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Italy Votes

Who will win Italy’s elections? That is what everyone wants to know, but the outcome will not be clear until much later on this Monday.

Italy’s elections are almost over. Now everyone in Italy and elsewhere is waiting with baited breath for the outcome. The results of Italy’s general elections are regarded as being significant not only for Italy’s future, but also for the future of Europe.

Initial indications are that overall voter turnout has been lower than during the 2008 elections  (55% in 2013 – 63% in 2008), however, in the areas – Lombardy, Lazio and Molise – in which regional elections are being held in parallel with the general election, turnout so far has been higher than in regional election or national elections.

Poor weather is said to have influenced voter turnout, as has apathy. Up to 11.5 million Italians of a total of 47 million voters had no intention of even bothering to vote.

The Number of Voters in Italy

Around 47  million Italians have the right to vote for lower house candidates and regional government leaders. The number falls to 43 million voters for senate candidates as voters have to be over 25 to be able to cast their vote.

Confusing Predictions

On the run up to Italy’s elections, poll results indicated Italy’s center-left was likely to gain control of Italy’s lower house, although there were doubts the Bersani led coalition would gain enough votes to obtain a clear majority in Italy’s upper house – the senate.

More recently, rumors surrounding polls which had not been released to the public have indicated that Silvio Berlusconi may have closed the gap on his center-left rivals. Then there is Beppe Grillo.

On the eve of elections, yet more rumors floated around indicating that comedian Beppe Grillo’s Five Star Movement may end up with more votes than Silvio Berlusconi’s PdL party and, maybe, even more votes than the center-left PD party. There has even been some speculation regarding a Beppe Grillo landslide. Grillo is not standing for election directly himself and has indicated he does not want a position in the new government. Moreover, Beppe Grillo has indicated he cannot stand because of his past conviction for manslaughter.

It is not entirely clear just what would happen in the event that Beppe Grillo’s 5 Star Movement wins a clear majority in both houses. The chances of this actually happening are slim, but it is still a possibility.

As for soon the ex-prime minister of Italy, it is not expected that Mario Monti will do as will as initially expected.

Election Sparks

On the eve of the elections, Silvio Berlusconi found a way around the pre-vote silence by talking to Greek media and slipping in that he thought Italy’s magistrates were worse than the mafia.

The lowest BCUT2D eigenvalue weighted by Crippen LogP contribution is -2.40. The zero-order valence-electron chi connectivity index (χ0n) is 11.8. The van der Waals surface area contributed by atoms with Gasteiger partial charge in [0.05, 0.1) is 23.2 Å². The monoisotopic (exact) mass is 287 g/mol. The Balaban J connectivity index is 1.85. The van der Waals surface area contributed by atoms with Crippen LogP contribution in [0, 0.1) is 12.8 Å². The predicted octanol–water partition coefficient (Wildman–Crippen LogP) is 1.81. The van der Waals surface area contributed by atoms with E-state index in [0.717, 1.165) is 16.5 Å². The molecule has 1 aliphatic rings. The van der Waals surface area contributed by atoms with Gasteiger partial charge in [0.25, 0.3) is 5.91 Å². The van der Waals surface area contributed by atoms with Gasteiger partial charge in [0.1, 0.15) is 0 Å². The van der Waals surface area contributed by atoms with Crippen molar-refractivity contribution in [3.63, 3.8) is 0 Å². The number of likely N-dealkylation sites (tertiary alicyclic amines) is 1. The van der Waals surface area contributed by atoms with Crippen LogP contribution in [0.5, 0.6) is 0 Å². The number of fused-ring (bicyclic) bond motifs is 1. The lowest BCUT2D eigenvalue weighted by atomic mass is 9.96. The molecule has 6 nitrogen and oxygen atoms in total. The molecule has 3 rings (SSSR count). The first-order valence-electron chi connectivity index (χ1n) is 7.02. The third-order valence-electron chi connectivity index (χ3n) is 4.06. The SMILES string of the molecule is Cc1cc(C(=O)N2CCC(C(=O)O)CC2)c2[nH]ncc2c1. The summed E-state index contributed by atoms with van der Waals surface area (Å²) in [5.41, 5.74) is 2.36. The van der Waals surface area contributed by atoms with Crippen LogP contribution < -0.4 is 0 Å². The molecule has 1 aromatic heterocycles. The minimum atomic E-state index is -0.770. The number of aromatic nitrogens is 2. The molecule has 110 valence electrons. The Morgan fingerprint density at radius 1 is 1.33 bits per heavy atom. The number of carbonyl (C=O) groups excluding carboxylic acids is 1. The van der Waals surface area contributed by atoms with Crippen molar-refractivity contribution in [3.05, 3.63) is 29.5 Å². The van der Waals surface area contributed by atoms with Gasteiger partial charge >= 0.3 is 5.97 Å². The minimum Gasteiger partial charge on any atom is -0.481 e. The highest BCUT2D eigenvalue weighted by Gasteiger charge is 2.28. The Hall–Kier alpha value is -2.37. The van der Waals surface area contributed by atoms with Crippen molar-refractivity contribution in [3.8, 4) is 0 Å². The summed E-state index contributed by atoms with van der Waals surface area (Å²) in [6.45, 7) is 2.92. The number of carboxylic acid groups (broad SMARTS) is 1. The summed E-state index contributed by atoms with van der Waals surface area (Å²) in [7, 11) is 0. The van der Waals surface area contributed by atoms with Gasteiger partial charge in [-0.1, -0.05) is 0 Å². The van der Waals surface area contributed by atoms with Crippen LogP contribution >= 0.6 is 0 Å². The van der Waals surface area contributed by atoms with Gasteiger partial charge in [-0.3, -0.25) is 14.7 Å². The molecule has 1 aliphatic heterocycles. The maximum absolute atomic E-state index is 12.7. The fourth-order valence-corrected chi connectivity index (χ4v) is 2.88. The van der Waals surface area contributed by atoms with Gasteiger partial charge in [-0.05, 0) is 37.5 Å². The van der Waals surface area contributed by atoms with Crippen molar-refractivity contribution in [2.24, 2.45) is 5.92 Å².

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Berlusconi also promised to pay a €4 billion property tax refund to Italians out of his own pocket if Italy’s public coffers could not find the funds.

While Berlusconi was casting his vote, he was confronted by topless female protesters with ‘basta Berlusconi’ – ‘enough Berlusconi’ written upon their upper bodies. Although the semi-naked demonstrators were quickly bundled off by police, it is a surprise they managed to get as close as they did to Italy’s tanned billionaire media magnate politician. Reports that Berlusconi would not file charges against the not unattractive topless female protesters if they accepted invitations to one of his bunga bunga parties are false, probably 😉

Comedian Beppe Grillo did not cast his vote until today, whereas all the other political leaders in Italy voted yesterday.

Exit Polls

As soon as Italy’s polling stations close their doors, exit polls will start appearing. The initial exit polls are unlikely to be reliable owning to the number of factions involved in Italy’s elections. Unlike the 2008 elections, there is not just the left and the right, but also Beppe Grillo, Mario Monti and the movement led by ex-magistrate Antonio Ingroia. This means predicting the outcome is not going to be easy.

The Result

Exactly who has won, or not, Italy’s elections will not become clear until late this evening when enough votes will have been counted for the situation to be clear. To be on the safe side though, it will be better to wait until Tuesday morning for the definitive result.

The reaction of Italy’s, and other, financial markets, to the election results tomorrow is being watched closely.

Election result updates will follow.

Predictions? None! You’ll have to wait and see, but I suspect Beppe Grillo will do better than expected and Mario Monti may not end up with any seats in Italy’s senate. We’ll see.

 

 

 

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